Ben Bear, former CEO of Spin and current co-founder and CEO of BuildCasa, told TechCrunch that city regulations were either too permissive as to allow a free-for-all (à la Austin) or overly restrictive to the point that operators couldn’t provide enough density to hit commuter use cases, rather than occasional joyrides.
“And then, as people pulled their fleets over COVID, demand went down and never fully recovered,” said Bear. “So you had to make the cost per trip extremely high in order to cover operations. The shared industry — outside of New York City, DC and a few dozen other campuses and cities — ended up being a vicious cycle where you have really high prices and low density, leading to a low ridership for the non-joyride slash tourist use case, leading to the market being much smaller than people expected.”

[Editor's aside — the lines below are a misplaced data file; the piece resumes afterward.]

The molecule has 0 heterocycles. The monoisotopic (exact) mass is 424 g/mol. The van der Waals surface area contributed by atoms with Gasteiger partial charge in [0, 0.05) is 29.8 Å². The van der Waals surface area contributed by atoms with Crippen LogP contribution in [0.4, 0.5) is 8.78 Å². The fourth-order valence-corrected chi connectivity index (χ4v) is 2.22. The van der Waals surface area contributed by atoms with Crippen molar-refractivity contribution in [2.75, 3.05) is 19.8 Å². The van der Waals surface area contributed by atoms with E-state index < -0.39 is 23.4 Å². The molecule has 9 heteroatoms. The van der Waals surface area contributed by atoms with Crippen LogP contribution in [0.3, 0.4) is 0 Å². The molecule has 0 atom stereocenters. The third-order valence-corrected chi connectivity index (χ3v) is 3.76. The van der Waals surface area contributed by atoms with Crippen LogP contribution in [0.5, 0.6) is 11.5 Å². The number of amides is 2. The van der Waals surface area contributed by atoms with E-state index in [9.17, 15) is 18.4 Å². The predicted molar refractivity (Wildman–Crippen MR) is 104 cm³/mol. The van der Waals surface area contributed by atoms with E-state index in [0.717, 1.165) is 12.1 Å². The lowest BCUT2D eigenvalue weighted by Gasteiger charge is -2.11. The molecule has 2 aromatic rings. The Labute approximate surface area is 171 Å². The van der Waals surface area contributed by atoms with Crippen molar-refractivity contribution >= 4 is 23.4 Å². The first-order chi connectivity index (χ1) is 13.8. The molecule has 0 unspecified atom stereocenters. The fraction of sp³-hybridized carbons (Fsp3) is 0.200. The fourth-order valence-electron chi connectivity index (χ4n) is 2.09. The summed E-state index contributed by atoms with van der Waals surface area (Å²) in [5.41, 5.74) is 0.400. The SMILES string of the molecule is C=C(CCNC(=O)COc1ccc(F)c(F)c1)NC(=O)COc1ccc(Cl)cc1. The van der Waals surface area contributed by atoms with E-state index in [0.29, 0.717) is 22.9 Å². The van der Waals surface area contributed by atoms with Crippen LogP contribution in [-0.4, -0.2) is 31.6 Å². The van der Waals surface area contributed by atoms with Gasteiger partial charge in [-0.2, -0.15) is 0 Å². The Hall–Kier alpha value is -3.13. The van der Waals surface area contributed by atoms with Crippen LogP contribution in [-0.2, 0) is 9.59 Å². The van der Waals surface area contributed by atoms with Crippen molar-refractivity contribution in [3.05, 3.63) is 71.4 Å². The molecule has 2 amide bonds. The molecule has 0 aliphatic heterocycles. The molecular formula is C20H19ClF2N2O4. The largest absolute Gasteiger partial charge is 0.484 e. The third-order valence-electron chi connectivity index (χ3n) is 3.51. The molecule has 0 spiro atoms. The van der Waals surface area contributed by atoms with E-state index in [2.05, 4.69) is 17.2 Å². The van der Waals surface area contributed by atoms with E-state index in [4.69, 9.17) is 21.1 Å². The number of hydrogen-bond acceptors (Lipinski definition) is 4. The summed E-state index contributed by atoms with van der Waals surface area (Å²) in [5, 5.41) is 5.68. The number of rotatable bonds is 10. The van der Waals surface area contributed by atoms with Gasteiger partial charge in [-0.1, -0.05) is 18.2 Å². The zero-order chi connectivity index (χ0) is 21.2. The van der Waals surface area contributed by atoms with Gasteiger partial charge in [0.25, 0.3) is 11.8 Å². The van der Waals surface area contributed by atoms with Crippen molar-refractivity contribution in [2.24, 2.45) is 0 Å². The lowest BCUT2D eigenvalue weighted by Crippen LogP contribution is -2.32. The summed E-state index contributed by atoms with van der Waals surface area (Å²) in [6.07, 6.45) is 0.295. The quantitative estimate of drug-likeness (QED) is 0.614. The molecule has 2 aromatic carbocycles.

Bear also noted that the United States is extremely car-centric, and thus lacks the necessary cycling infrastructure to make many riders feel safe jumping on a scooter or e-bike. This was likely one of the problems Tier ran up against when it purchased Spin to enter the North American market. The German shared scooter operator was leading the race in its home country, which has denser cities with better bike lanes.
Bird’s reported data bears out the decreasing demand for rides over the years. Bird’s average rides per vehicle per day went from 1.7x in the first nine months of 2021, to 1.3x during the same period in 2022, to just 1x in 2023.
Bird’s balance sheets also provide a glimpse into how shared micromobility companies — high on VC money — burned too much cash in the early hype days to come back from the brink later on. In 2021, Bird’s operating expenses hit $259.3 million at a revenue of around $190.5 million. The following year, Bird’s opex nearly doubled to $506.1 million, but its revenue only increased to $244.7 million. Clearly, the scooternomics did not have wings.
Bird did manage to eventually bring its costs down, after parting ways with VanderZanden and bringing in Shane Torchiana at the helm in September 2022.
The first nine months of 2023, Bird’s operating expenses maxed $110.5 million, down from the $447.6 million in the same period of 2022. Bird’s net loss was also far less dire at $73.4 million, compared to $322.3 million in the first nine months of 2022.